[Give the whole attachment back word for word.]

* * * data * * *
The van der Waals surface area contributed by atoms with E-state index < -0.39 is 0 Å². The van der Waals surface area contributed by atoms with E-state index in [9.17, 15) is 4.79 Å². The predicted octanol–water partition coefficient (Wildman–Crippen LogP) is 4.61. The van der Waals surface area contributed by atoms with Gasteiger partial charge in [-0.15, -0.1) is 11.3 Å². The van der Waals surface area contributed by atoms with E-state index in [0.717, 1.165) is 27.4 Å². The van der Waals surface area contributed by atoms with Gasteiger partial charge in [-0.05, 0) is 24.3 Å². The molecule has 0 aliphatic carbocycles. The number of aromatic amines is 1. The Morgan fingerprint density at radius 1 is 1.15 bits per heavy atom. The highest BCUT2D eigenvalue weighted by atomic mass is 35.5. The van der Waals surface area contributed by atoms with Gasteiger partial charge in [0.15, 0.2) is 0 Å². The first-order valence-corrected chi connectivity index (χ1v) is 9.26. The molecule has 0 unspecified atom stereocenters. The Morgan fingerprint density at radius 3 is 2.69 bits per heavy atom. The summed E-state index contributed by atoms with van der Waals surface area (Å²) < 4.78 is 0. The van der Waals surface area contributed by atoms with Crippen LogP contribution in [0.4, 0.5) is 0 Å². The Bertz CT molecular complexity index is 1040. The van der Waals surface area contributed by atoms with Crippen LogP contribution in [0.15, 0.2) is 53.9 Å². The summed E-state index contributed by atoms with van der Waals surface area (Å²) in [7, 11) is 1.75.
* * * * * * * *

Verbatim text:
The van der Waals surface area contributed by atoms with E-state index < -0.39 is 0 Å². The van der Waals surface area contributed by atoms with E-state index in [9.17, 15) is 4.79 Å². The predicted octanol–water partition coefficient (Wildman–Crippen LogP) is 4.61. The van der Waals surface area contributed by atoms with Gasteiger partial charge in [-0.15, -0.1) is 11.3 Å². The van der Waals surface area contributed by atoms with E-state index in [0.717, 1.165) is 27.4 Å². The van der Waals surface area contributed by atoms with Gasteiger partial charge in [-0.05, 0) is 24.3 Å². The molecule has 0 aliphatic carbocycles. The number of aromatic amines is 1. The Morgan fingerprint density at radius 1 is 1.15 bits per heavy atom. The highest BCUT2D eigenvalue weighted by atomic mass is 35.5. The van der Waals surface area contributed by atoms with Gasteiger partial charge in [0.15, 0.2) is 0 Å². The first-order valence-corrected chi connectivity index (χ1v) is 9.26. The molecule has 0 unspecified atom stereocenters. The Morgan fingerprint density at radius 3 is 2.69 bits per heavy atom. The summed E-state index contributed by atoms with van der Waals surface area (Å²) < 4.78 is 0. The van der Waals surface area contributed by atoms with Crippen LogP contribution in [0.4, 0.5) is 0 Å². The Bertz CT molecular complexity index is 1040. The van der Waals surface area contributed by atoms with Crippen LogP contribution in [0.15, 0.2) is 53.9 Å². The summed E-state index contributed by atoms with van der Waals surface area (Å²) in [7, 11) is 1.75.